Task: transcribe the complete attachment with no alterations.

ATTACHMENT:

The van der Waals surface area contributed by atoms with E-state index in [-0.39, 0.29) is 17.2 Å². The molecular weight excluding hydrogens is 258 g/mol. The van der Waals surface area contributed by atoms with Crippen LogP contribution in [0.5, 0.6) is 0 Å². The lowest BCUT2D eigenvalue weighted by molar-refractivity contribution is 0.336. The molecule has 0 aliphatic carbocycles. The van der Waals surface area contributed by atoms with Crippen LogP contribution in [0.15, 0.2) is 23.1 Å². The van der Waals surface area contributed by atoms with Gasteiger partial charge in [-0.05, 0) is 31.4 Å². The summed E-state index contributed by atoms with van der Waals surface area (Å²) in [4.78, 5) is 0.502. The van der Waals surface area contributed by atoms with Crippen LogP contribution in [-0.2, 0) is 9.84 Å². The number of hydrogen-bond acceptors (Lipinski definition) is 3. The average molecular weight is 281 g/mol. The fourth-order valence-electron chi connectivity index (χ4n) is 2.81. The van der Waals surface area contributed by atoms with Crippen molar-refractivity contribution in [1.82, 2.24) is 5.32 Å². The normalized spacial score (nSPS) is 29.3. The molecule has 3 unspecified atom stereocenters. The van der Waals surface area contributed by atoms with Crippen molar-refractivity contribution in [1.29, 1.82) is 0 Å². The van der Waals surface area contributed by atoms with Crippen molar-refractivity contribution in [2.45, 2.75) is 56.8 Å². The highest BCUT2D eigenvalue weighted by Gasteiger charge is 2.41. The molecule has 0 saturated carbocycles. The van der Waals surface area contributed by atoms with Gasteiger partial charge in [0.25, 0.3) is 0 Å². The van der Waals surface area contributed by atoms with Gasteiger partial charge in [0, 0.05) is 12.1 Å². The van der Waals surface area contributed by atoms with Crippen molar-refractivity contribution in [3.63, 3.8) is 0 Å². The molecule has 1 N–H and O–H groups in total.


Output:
The van der Waals surface area contributed by atoms with E-state index in [-0.39, 0.29) is 17.2 Å². The molecular weight excluding hydrogens is 258 g/mol. The van der Waals surface area contributed by atoms with Crippen LogP contribution in [0.5, 0.6) is 0 Å². The lowest BCUT2D eigenvalue weighted by molar-refractivity contribution is 0.336. The molecule has 0 aliphatic carbocycles. The van der Waals surface area contributed by atoms with Crippen LogP contribution in [0.15, 0.2) is 23.1 Å². The van der Waals surface area contributed by atoms with Gasteiger partial charge in [-0.05, 0) is 31.4 Å². The summed E-state index contributed by atoms with van der Waals surface area (Å²) in [4.78, 5) is 0.502. The van der Waals surface area contributed by atoms with Crippen LogP contribution in [-0.2, 0) is 9.84 Å². The number of hydrogen-bond acceptors (Lipinski definition) is 3. The average molecular weight is 281 g/mol. The fourth-order valence-electron chi connectivity index (χ4n) is 2.81. The van der Waals surface area contributed by atoms with Crippen molar-refractivity contribution in [1.82, 2.24) is 5.32 Å². The normalized spacial score (nSPS) is 29.3. The molecule has 3 unspecified atom stereocenters. The van der Waals surface area contributed by atoms with Crippen molar-refractivity contribution in [1.29, 1.82) is 0 Å². The van der Waals surface area contributed by atoms with Crippen molar-refractivity contribution in [2.45, 2.75) is 56.8 Å². The highest BCUT2D eigenvalue weighted by Gasteiger charge is 2.41. The molecule has 0 saturated carbocycles. The van der Waals surface area contributed by atoms with Gasteiger partial charge in [0.25, 0.3) is 0 Å². The van der Waals surface area contributed by atoms with Gasteiger partial charge in [0, 0.05) is 12.1 Å². The van der Waals surface area contributed by atoms with Crippen molar-refractivity contribution in [3.63, 3.8) is 0 Å². The molecule has 1 N–H and O–H groups in total.